Cornwall is on the south western tip of England and beach combers there find normal items like seaweed, shells and sand. They also often find an odd assortment of miniature plastic swim fins, life preservers and scuba tanks. It seems that in 1997 there was a NY-bound cargo ship that passed nearby and was struck by a rogue wave. The ship did not sink but shipping containers were thrown off the deck into the sea. One of those containers was filled with nautically themed Legos - tons and tons of Legos - some 4.7mm pieces. Stories have it the Lego pieces continue to wash up on the beach of Cornwall almost 20Ys later and this seems to represent an oddity of ocean currents. Over the years, there have been other shipwrecks nearby and sea debris from those wrecks traveling on the ocean currents arrives on the shores of Florida generally about 3Ys later. Mysteriously, no Legos have made it yet to Florida.
Prime and municipal institutional money market funds probably feel like they are caught in either a rogue wave or a riptide current as they have been singled out by the SEC for a change in the way the net asset value (NAV) is calculated. Money market funds have long been a place for investors to park liquid funds with less safety than a bank account carrying FDIC insurance, but generally considered a cash equivalent. Corporations have tons and tons of deposits in money market funds.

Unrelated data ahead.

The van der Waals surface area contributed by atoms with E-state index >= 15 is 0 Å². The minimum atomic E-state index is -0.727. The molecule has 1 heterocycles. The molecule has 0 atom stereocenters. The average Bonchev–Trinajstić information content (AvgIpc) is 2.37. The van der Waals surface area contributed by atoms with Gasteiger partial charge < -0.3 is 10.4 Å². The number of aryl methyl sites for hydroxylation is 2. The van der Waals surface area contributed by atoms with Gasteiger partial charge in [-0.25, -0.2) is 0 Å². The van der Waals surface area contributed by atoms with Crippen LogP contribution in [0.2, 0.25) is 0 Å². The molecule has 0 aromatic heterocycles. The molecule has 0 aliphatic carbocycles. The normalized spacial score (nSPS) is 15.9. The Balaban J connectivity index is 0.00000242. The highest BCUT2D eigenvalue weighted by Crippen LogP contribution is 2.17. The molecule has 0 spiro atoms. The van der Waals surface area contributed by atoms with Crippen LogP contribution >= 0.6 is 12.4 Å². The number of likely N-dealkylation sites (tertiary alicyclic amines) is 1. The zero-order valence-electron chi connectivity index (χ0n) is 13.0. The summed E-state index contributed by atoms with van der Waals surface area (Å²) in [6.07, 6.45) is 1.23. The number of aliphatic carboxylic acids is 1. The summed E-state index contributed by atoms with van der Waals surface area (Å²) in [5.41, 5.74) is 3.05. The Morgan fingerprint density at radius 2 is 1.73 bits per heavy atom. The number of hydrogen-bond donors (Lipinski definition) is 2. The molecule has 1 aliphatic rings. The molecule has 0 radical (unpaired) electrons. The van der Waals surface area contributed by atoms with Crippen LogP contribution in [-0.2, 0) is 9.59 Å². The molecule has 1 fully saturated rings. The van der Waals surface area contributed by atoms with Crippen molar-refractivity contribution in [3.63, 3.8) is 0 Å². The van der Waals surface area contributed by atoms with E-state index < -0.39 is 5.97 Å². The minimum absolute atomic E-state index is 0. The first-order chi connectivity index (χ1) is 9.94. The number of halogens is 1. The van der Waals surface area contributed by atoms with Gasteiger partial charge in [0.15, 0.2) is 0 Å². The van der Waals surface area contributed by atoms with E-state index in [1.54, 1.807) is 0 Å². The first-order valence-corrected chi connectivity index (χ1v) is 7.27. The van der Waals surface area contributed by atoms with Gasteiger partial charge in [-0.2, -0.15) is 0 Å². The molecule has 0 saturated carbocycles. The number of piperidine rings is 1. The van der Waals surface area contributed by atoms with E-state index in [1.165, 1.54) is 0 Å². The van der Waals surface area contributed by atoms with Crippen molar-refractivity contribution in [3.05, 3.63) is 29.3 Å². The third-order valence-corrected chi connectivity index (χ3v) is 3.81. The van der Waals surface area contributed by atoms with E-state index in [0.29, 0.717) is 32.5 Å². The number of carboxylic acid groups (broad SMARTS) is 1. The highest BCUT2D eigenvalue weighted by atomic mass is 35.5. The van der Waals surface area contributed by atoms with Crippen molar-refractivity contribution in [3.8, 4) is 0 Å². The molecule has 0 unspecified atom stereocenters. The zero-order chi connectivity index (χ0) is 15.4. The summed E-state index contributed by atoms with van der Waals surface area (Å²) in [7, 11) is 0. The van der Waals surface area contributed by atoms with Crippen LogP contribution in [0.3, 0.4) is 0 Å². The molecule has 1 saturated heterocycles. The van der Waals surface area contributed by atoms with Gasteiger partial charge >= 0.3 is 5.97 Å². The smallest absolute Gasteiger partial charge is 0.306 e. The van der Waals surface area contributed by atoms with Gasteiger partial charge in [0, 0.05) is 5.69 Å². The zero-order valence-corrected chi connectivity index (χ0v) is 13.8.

In the past, the NAV of money market funds was held at $1 by major firms, so the yield of the fund fluctuated to reflect changes in the valuation of commercial paper or the other investments that made up the fund. Thinking back to the financial crisis and the demise of Lehman Brothers when credit markets seized up completely, you will recall that a number of money market funds' share price did break $1. This caused widespread panic, large redemptions by corporations and the whole financial system teetered until money market funds were guaranteed against default by the Feds for a period of time.
It's taken a while, but the SEC's change puts some of the risk in large prime and municipal money market funds back on the investor. The idea is that they are institutional investors and are capable of understanding the risks involved, so it sort of makes sense. The calculation of NAV is where the difference will be felt. In the past it would have required a change of 300bps to bring about a fluctuation of NAV. For these institutional funds, it will now only require a change of 3.5bps to bring about a price change, with NAV reported to 0.01 of a penny. Changing share price begs the question of capital gains treatment, as these are generally utility accounts with lots of transactions. As a result, aggregation of transactions will be allowed by the IRS to simplify tax treatment as well as exemptions from wash sale rules. Nonetheless, this represents a big change in cash management for all industries and non-retail investors, so it could drive some back towards banks (although most corporate deposits are far above the $250K FDIC limit, so rate will matter).
The new rule is a part of an 869 page document and the implementation date is 2Ys out, and plenty could change between now and then, so stay tuned. In the meantime, retail money market fund investors won't be affected at least for now, so be certain your staff is educated should customer questions arise. Community banks that have a sweep program with corporate customers could be affected so our advice is to pay attention as more information washes up over the next few months.